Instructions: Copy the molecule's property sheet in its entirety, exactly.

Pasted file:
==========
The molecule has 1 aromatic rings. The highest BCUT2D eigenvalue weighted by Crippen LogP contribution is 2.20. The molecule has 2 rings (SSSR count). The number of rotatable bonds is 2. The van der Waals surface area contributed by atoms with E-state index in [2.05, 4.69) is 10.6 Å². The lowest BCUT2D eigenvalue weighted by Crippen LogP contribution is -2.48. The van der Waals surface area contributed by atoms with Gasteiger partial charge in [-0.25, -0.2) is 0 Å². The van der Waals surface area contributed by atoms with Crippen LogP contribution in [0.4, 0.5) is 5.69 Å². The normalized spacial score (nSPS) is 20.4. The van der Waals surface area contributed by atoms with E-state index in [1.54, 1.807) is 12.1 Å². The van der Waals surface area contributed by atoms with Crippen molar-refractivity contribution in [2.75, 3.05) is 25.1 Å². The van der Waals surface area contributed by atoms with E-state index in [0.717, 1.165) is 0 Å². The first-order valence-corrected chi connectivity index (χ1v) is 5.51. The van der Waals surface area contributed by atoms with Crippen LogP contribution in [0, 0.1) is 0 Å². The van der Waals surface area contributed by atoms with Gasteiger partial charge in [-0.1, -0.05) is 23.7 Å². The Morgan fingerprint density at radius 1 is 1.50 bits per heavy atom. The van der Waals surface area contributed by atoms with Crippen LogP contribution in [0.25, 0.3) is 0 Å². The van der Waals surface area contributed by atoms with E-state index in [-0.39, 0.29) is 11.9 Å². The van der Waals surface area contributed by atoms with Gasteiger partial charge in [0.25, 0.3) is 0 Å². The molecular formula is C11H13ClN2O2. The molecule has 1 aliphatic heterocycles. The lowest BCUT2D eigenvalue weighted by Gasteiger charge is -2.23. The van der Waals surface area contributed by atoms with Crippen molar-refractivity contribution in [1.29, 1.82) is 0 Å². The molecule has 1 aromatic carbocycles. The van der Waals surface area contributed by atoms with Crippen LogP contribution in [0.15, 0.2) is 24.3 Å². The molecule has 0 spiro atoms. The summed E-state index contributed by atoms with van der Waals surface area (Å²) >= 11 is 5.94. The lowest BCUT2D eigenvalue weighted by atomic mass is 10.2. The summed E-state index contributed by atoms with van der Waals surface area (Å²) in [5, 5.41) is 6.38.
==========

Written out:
The molecule has 1 aromatic rings. The highest BCUT2D eigenvalue weighted by Crippen LogP contribution is 2.20. The molecule has 2 rings (SSSR count). The number of rotatable bonds is 2. The van der Waals surface area contributed by atoms with E-state index in [2.05, 4.69) is 10.6 Å². The lowest BCUT2D eigenvalue weighted by Crippen LogP contribution is -2.48. The van der Waals surface area contributed by atoms with Gasteiger partial charge in [-0.25, -0.2) is 0 Å². The van der Waals surface area contributed by atoms with Crippen LogP contribution in [0.4, 0.5) is 5.69 Å². The normalized spacial score (nSPS) is 20.4. The van der Waals surface area contributed by atoms with E-state index in [1.54, 1.807) is 12.1 Å². The van der Waals surface area contributed by atoms with Crippen molar-refractivity contribution in [2.75, 3.05) is 25.1 Å². The van der Waals surface area contributed by atoms with E-state index in [0.717, 1.165) is 0 Å². The first-order valence-corrected chi connectivity index (χ1v) is 5.51. The van der Waals surface area contributed by atoms with Crippen LogP contribution in [0, 0.1) is 0 Å². The van der Waals surface area contributed by atoms with Gasteiger partial charge in [-0.1, -0.05) is 23.7 Å². The Morgan fingerprint density at radius 1 is 1.50 bits per heavy atom. The van der Waals surface area contributed by atoms with Crippen LogP contribution in [0.25, 0.3) is 0 Å². The van der Waals surface area contributed by atoms with E-state index in [-0.39, 0.29) is 11.9 Å². The van der Waals surface area contributed by atoms with Gasteiger partial charge in [0.25, 0.3) is 0 Å². The molecular formula is C11H13ClN2O2. The molecule has 1 aliphatic heterocycles. The lowest BCUT2D eigenvalue weighted by Gasteiger charge is -2.23. The van der Waals surface area contributed by atoms with Crippen molar-refractivity contribution in [1.29, 1.82) is 0 Å². The molecule has 1 aromatic carbocycles. The van der Waals surface area contributed by atoms with Crippen LogP contribution in [0.15, 0.2) is 24.3 Å². The molecule has 0 spiro atoms. The summed E-state index contributed by atoms with van der Waals surface area (Å²) >= 11 is 5.94. The lowest BCUT2D eigenvalue weighted by atomic mass is 10.2. The summed E-state index contributed by atoms with van der Waals surface area (Å²) in [5, 5.41) is 6.38.